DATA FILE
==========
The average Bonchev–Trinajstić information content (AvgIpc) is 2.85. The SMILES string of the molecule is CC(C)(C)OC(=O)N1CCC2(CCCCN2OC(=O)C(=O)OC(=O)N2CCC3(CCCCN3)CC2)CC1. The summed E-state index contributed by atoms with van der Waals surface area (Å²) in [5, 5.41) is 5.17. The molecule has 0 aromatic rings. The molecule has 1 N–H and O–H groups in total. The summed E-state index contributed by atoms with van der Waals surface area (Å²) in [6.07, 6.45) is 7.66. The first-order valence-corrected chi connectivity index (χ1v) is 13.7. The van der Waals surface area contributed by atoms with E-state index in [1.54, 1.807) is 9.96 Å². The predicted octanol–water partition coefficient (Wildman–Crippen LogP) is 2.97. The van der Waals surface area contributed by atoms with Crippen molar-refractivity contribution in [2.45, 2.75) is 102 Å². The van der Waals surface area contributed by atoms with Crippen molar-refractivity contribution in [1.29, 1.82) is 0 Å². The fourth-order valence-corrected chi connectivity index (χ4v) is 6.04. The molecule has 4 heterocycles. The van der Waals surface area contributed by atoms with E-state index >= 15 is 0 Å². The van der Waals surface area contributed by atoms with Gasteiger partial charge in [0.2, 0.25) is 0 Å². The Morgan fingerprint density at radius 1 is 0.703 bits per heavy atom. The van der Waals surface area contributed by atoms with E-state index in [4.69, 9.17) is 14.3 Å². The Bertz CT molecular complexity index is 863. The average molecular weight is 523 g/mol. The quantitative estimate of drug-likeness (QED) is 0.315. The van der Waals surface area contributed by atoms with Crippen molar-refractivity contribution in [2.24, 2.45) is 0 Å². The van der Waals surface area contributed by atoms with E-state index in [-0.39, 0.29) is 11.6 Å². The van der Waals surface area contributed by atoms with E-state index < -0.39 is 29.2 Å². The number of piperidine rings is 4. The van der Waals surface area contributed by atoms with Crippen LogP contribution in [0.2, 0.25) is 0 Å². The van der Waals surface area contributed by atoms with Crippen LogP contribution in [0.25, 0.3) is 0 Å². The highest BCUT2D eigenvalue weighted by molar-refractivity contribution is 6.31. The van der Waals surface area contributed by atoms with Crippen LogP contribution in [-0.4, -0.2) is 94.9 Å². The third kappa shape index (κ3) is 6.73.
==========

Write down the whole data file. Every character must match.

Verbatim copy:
The average Bonchev–Trinajstić information content (AvgIpc) is 2.85. The SMILES string of the molecule is CC(C)(C)OC(=O)N1CCC2(CCCCN2OC(=O)C(=O)OC(=O)N2CCC3(CCCCN3)CC2)CC1. The summed E-state index contributed by atoms with van der Waals surface area (Å²) in [5, 5.41) is 5.17. The molecule has 0 aromatic rings. The molecule has 1 N–H and O–H groups in total. The summed E-state index contributed by atoms with van der Waals surface area (Å²) in [6.07, 6.45) is 7.66. The first-order valence-corrected chi connectivity index (χ1v) is 13.7. The van der Waals surface area contributed by atoms with E-state index in [1.54, 1.807) is 9.96 Å². The predicted octanol–water partition coefficient (Wildman–Crippen LogP) is 2.97. The van der Waals surface area contributed by atoms with Crippen molar-refractivity contribution in [2.45, 2.75) is 102 Å². The van der Waals surface area contributed by atoms with Crippen molar-refractivity contribution in [1.29, 1.82) is 0 Å². The fourth-order valence-corrected chi connectivity index (χ4v) is 6.04. The molecule has 4 heterocycles. The van der Waals surface area contributed by atoms with E-state index >= 15 is 0 Å². The van der Waals surface area contributed by atoms with Gasteiger partial charge in [0.2, 0.25) is 0 Å². The Morgan fingerprint density at radius 1 is 0.703 bits per heavy atom. The van der Waals surface area contributed by atoms with E-state index in [4.69, 9.17) is 14.3 Å². The Bertz CT molecular complexity index is 863. The average molecular weight is 523 g/mol. The quantitative estimate of drug-likeness (QED) is 0.315. The van der Waals surface area contributed by atoms with Crippen molar-refractivity contribution in [2.24, 2.45) is 0 Å². The van der Waals surface area contributed by atoms with E-state index in [-0.39, 0.29) is 11.6 Å². The van der Waals surface area contributed by atoms with E-state index < -0.39 is 29.2 Å². The number of piperidine rings is 4. The van der Waals surface area contributed by atoms with Crippen LogP contribution in [0.2, 0.25) is 0 Å². The van der Waals surface area contributed by atoms with Crippen LogP contribution in [0.25, 0.3) is 0 Å². The highest BCUT2D eigenvalue weighted by molar-refractivity contribution is 6.31. The van der Waals surface area contributed by atoms with Crippen LogP contribution in [-0.4, -0.2) is 94.9 Å². The third kappa shape index (κ3) is 6.73.